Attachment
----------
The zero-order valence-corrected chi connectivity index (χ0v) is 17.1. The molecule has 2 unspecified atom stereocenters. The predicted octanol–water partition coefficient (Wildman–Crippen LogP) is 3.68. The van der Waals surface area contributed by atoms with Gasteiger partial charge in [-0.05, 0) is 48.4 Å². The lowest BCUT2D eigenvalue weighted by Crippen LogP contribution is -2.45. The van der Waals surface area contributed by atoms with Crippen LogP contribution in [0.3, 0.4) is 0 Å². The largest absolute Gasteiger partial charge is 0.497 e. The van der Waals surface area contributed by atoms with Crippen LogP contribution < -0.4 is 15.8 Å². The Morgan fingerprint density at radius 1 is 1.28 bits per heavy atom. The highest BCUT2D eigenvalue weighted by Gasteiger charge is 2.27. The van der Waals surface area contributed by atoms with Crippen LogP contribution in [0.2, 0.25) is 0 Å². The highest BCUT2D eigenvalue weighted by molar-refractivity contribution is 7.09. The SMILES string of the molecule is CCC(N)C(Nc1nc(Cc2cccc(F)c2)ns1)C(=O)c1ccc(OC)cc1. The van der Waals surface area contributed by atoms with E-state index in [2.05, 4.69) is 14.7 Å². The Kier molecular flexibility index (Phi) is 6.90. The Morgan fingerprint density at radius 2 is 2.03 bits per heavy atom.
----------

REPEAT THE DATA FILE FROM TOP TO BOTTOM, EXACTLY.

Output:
The zero-order valence-corrected chi connectivity index (χ0v) is 17.1. The molecule has 2 unspecified atom stereocenters. The predicted octanol–water partition coefficient (Wildman–Crippen LogP) is 3.68. The van der Waals surface area contributed by atoms with Gasteiger partial charge in [-0.05, 0) is 48.4 Å². The lowest BCUT2D eigenvalue weighted by Crippen LogP contribution is -2.45. The van der Waals surface area contributed by atoms with Crippen LogP contribution in [0.3, 0.4) is 0 Å². The largest absolute Gasteiger partial charge is 0.497 e. The van der Waals surface area contributed by atoms with Crippen LogP contribution < -0.4 is 15.8 Å². The Morgan fingerprint density at radius 1 is 1.28 bits per heavy atom. The highest BCUT2D eigenvalue weighted by Gasteiger charge is 2.27. The van der Waals surface area contributed by atoms with Crippen LogP contribution in [0.2, 0.25) is 0 Å². The highest BCUT2D eigenvalue weighted by molar-refractivity contribution is 7.09. The SMILES string of the molecule is CCC(N)C(Nc1nc(Cc2cccc(F)c2)ns1)C(=O)c1ccc(OC)cc1. The van der Waals surface area contributed by atoms with E-state index in [2.05, 4.69) is 14.7 Å². The Kier molecular flexibility index (Phi) is 6.90. The Morgan fingerprint density at radius 2 is 2.03 bits per heavy atom.